Improving the land delivery system for the urban poor – a case study of Kumasi

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February, 2010
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Urban land development has always been and still is a problem facing the world in general and Africa in particular. Throughout history, the competition for natural resources has made people to move and converge at areas where these resources are abundant. Rural-urban migration plays a vital role in this direction. The resultant effect is that several urban areas have expanded and continue to grow thus providing fertile grounds for land use conflicts. The environmental effects of this continuous movement of people from the rural areas to the urban centres are illegal developments at unapproved sites leading to slums and squatter settlements. The urban poor live with many deprivations such as access to employment, land, adequate housing and infrastructure, social protection, lack of access to health, education and personal security. They survive through their own initiative and yet most of their initiatives are deemed illegal. Three slum areas and a squatter settlement were randomly selected within the Kumasi Metropolitan Area. The areas were chosen based on the multi-ethnic and socio-economic background and the type of residential properties they occupy. Four Hundred respondents being residents were purposively selected from the four suburbs. Eight government institutions connected with land delivery were also selected for the study. The grand sample size for the study was the multi-stage sampling involving a three stage sampling procedure. Interviewing and questionnaire schedules were adopted as data collection technique for the study. Institutional capability to help the urban poor was discovered to be constrained by inadequate staffing, poor remuneration and monitoring. It was also realized that there is no programme which is developed to cater for the land needs of the urban poor. In most cases the housing projects and others that are developed as low-cost are beyond the reach of the urban poor. Based on the strength of the findings of the study, it was concluded that the housing situation of the urban poor should involve all interest groups especially the institutions connected with land management and seek to identify and solve problems before they arise. There should be a policy (on the part of the government) to introduce the urban poor into the formal land market. This can be done in two ways. Firstly, there is the need to increase the supply of land for the urban poor through the provision of site and services. The second intervention is to increase the effective demand for land for the urban poor. It has been argued that subsidizing the poor is not sustainable. To increase effective demand for the urban poor, there is the need for community-based organization and increasing savings and providing access to finance.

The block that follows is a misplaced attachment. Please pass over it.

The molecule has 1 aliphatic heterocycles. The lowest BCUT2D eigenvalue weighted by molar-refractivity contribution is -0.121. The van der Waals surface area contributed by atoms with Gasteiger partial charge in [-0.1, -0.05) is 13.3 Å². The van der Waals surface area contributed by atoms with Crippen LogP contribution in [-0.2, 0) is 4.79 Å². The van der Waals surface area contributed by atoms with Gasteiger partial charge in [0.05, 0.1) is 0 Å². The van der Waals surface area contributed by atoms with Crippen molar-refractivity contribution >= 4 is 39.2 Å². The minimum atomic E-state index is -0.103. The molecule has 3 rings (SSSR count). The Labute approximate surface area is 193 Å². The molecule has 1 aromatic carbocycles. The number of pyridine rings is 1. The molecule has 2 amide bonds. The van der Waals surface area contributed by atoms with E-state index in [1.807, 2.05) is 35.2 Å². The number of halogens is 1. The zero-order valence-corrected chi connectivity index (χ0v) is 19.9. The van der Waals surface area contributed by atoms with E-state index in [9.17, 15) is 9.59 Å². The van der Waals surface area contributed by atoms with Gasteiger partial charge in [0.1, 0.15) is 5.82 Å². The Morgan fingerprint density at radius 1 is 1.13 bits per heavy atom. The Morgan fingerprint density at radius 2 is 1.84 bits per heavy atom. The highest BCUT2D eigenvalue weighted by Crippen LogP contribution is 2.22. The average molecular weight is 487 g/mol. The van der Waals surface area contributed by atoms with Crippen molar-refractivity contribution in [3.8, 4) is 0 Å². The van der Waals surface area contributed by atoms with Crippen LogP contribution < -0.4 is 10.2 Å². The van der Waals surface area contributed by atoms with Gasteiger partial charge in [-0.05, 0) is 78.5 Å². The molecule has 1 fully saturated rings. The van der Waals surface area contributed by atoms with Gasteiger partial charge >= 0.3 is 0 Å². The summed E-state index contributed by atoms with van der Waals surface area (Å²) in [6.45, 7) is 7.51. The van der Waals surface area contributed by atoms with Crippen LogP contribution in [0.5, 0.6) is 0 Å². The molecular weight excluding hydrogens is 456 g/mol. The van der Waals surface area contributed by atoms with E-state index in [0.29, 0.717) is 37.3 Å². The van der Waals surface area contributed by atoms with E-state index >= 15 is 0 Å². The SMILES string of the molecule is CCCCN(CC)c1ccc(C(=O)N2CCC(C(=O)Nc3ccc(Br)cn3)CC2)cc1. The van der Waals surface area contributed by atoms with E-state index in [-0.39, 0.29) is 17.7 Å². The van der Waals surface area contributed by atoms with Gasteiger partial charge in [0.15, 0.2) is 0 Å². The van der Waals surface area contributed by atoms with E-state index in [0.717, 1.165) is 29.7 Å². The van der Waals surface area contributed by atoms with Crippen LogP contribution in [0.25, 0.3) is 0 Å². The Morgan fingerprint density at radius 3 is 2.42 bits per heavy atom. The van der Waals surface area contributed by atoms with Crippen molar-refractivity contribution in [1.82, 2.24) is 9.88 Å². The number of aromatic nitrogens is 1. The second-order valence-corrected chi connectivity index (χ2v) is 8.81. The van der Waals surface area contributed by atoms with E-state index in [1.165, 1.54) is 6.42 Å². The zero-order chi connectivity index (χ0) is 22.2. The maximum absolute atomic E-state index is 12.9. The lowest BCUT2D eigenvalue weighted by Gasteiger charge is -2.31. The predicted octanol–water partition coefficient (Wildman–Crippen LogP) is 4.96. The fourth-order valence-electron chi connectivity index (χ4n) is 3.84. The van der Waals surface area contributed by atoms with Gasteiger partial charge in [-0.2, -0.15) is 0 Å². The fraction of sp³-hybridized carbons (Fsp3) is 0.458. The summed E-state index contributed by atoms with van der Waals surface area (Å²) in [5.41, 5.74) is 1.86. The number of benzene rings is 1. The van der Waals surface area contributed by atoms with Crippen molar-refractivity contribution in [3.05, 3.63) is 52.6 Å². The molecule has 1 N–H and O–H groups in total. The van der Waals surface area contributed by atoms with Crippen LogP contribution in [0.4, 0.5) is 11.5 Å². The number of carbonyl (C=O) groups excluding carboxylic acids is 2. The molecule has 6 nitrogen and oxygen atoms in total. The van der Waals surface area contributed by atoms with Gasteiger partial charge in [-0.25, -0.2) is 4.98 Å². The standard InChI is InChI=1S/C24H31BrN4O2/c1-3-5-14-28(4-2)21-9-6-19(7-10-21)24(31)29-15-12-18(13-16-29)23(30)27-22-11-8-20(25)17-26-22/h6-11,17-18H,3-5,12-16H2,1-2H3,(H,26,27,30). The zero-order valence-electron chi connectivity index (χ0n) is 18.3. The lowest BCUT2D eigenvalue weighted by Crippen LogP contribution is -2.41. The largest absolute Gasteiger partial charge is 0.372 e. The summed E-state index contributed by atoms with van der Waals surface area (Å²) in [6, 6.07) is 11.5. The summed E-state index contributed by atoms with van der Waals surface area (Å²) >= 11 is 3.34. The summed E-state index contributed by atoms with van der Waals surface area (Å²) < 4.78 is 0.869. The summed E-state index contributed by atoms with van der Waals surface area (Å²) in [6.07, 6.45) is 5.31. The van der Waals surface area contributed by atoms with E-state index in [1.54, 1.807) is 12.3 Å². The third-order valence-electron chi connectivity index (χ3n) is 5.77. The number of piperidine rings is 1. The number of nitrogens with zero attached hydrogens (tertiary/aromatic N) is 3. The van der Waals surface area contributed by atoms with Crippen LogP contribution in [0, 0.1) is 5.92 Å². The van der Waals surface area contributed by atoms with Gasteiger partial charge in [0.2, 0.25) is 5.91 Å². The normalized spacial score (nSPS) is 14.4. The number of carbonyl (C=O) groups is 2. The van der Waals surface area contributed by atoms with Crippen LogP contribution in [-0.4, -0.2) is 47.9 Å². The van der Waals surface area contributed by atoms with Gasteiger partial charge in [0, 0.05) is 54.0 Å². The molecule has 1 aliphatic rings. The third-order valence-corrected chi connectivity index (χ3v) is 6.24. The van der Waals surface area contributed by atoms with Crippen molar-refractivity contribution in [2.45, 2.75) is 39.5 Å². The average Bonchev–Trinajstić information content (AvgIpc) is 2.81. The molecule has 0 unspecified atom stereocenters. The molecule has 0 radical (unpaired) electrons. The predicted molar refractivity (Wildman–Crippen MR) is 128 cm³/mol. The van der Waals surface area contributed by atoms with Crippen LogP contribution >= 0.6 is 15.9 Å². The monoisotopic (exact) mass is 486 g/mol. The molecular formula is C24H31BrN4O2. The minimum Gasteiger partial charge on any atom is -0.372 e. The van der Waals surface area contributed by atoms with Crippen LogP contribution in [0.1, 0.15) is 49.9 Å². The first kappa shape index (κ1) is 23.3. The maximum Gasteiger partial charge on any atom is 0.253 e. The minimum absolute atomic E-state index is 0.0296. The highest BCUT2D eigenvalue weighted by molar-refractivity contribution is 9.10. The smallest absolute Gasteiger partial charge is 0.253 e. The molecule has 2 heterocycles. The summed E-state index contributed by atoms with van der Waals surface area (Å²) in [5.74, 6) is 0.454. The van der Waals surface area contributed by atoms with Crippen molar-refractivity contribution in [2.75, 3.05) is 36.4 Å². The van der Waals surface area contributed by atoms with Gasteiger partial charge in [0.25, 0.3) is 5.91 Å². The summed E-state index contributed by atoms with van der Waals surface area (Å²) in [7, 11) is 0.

A Thesis submitted to the Board of Graduate Studies Kwame Nkrumah University of Science and Technology (KNUST), Kumasi in partial fulfilment of the requirements for the degree of Master of Philosophy in Land Management.